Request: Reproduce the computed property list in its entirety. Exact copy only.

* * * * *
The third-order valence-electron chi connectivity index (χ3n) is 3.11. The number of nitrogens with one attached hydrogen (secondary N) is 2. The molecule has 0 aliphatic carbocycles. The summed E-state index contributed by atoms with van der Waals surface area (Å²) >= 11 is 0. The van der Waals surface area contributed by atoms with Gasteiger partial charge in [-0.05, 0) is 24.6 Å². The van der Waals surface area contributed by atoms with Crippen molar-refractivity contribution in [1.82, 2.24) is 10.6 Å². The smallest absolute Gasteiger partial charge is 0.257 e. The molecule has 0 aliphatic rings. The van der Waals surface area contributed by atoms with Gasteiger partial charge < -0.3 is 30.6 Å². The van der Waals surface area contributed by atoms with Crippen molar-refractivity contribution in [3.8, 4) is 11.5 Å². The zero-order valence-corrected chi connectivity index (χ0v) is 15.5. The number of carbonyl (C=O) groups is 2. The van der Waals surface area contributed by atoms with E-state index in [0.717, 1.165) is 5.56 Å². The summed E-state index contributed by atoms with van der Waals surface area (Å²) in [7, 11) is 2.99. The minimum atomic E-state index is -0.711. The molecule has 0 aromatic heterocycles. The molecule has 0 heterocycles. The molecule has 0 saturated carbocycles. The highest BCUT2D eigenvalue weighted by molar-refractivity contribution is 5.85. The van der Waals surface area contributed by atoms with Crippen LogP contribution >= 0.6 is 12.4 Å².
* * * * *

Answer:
The third-order valence-electron chi connectivity index (χ3n) is 3.11. The number of nitrogens with one attached hydrogen (secondary N) is 2. The molecule has 0 aliphatic carbocycles. The summed E-state index contributed by atoms with van der Waals surface area (Å²) >= 11 is 0. The van der Waals surface area contributed by atoms with Gasteiger partial charge in [-0.05, 0) is 24.6 Å². The van der Waals surface area contributed by atoms with Crippen molar-refractivity contribution in [1.82, 2.24) is 10.6 Å². The smallest absolute Gasteiger partial charge is 0.257 e. The molecule has 0 aliphatic rings. The van der Waals surface area contributed by atoms with Gasteiger partial charge < -0.3 is 30.6 Å². The van der Waals surface area contributed by atoms with Crippen molar-refractivity contribution in [3.8, 4) is 11.5 Å². The zero-order valence-corrected chi connectivity index (χ0v) is 15.5. The number of carbonyl (C=O) groups is 2. The van der Waals surface area contributed by atoms with E-state index in [0.717, 1.165) is 5.56 Å². The summed E-state index contributed by atoms with van der Waals surface area (Å²) in [7, 11) is 2.99. The minimum atomic E-state index is -0.711. The molecule has 0 aromatic heterocycles. The molecule has 0 heterocycles. The molecule has 0 saturated carbocycles. The highest BCUT2D eigenvalue weighted by molar-refractivity contribution is 5.85. The van der Waals surface area contributed by atoms with Crippen LogP contribution >= 0.6 is 12.4 Å².